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Blog — Dr. Mallory Hurst: UV Safety Begins Now

May 27, 2021

By Mallory Hurst, M.D. with St. Bernards Dermatology Clinic:

With summer upon us, we welcome backyard barbeques, pool parties, beach trips and weekends at the lake, soaking in beautiful rays while spending time with family and friends. This exposure actually serves a vital health function, providing our primary source for the vitamin D family, helping our bodies absorb calcium, boosting our immune systems, promoting mental wellness and aiding weight loss. During these important times outdoors, however, we must remember that overexposure always does more harm than good.

Now is the perfect time to begin a yearlong habit of protecting our skin and eyes from the damaging effects of the sun.

The sun itself emits three types of ultraviolet (UV) radiation, known as UVA, UVB and UVC radiation. The Earth’s ozone layer absorbs nearly all UVC waves and most UVB radiation. UVA, however, penetrates the ozone layer, while some UVB waves also reach the Earth’s surface. Both UVA and UVB radiation can affect our health by damaging skin and eyes, placing us at risk for vision problems, premature aging and skin cancers.

Several tools can help us avoid too much sun exposure, minimizing the risks that come with it.

  1. Covering Up: Tightly-woven clothing blocks light, and we should wear wide-brimmed hats, long-sleeved shirts, pants and sunglasses whenever possible. To gauge how much protection our clothing offers, we can place a hand between single layers of clothing and a light source. If we see our hands through the fabric, the clothes do not provide enough protection.
  2. Seeking Shade: UV rays pose the greatest risk between the hours of 10 a.m. and 4 p.m., so staying in the shade during these times will further protect skin. We should remember, however, that the sun can still damage skin on cloudy days. A shadow test helps us measure the sun’s intensity: the shorter our shadows, the stronger the sun’s rays.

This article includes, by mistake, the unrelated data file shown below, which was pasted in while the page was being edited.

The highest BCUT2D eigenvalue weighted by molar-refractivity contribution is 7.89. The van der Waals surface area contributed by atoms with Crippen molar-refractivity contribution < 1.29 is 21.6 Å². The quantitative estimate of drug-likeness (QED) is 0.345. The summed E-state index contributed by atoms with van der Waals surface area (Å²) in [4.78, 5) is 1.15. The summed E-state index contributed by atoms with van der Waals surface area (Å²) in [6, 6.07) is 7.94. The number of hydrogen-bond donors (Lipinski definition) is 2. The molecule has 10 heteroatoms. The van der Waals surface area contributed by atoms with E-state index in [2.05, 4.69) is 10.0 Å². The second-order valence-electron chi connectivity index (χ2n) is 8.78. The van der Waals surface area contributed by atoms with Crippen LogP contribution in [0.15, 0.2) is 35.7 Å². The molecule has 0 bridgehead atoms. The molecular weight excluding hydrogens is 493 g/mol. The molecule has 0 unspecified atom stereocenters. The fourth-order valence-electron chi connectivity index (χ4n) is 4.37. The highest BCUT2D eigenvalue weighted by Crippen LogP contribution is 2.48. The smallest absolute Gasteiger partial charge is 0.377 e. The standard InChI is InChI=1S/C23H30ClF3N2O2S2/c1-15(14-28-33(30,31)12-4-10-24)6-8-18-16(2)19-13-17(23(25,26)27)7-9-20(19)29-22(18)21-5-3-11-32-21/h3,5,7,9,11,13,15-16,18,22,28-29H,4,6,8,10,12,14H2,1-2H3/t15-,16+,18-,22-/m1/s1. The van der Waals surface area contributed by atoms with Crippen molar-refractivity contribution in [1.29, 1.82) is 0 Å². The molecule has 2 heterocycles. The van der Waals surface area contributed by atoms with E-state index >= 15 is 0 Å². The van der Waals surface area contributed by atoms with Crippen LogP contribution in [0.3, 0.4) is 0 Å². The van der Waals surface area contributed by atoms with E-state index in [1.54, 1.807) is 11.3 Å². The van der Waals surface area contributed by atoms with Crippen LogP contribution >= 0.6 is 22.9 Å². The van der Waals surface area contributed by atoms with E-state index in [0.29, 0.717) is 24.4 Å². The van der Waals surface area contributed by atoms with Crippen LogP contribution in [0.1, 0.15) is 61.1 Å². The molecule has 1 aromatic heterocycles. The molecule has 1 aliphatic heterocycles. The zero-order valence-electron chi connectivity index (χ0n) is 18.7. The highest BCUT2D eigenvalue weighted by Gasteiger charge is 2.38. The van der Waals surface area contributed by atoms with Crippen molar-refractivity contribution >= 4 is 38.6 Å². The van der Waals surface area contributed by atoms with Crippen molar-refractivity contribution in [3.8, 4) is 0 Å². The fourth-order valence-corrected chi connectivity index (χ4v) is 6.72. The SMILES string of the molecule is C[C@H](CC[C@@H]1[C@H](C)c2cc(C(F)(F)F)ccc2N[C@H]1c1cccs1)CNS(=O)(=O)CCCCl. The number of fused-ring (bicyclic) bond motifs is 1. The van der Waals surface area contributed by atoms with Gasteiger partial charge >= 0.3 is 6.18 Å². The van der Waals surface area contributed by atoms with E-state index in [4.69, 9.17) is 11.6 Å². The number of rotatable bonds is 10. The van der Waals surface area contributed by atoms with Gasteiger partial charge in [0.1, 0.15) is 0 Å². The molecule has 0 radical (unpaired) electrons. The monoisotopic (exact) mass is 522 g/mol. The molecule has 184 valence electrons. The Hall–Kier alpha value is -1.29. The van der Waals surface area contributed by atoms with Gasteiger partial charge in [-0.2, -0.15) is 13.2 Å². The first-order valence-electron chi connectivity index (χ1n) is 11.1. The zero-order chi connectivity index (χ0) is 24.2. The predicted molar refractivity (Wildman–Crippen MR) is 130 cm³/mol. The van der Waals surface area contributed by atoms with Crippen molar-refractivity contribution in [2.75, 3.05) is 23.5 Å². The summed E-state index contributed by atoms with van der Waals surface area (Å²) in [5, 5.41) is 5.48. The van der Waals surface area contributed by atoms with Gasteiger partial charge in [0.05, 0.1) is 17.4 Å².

3. Wearing Sunscreen: According to the National Council on Skin Cancer Prevention, the majority of people only apply 25 to 50 percent of the recommended amount of sunscreen. We should use sunscreens with a minimum SPF (Sun Protection Factor) of 30, and we often need higher SPF sunscreens for children. We should apply at least one ounce (a palmful) of sunscreen every two hours, reapplying more often when swimming or sweating. Lastly, we cannot forget about exposed skin while driving extended periods during the heat of the day. Many side windows do not offer UV protection, so we should use a sunscreen or consider applying a legal window tint to our vehicles.
  4. Wearing Sunglasses: The most effective sunglasses block glare and 99 to 100 percent of UV rays. We should buy sunglasses with polarized lenses and a wraparound shape that protects our eyes and its surrounding skin from all angles.

With the proper precautions, we can enjoy those summer rays and know our healthcare providers can help with any problems we might have after being in the sun.

St. Bernards Dermatology Clinic accepts appointment requests at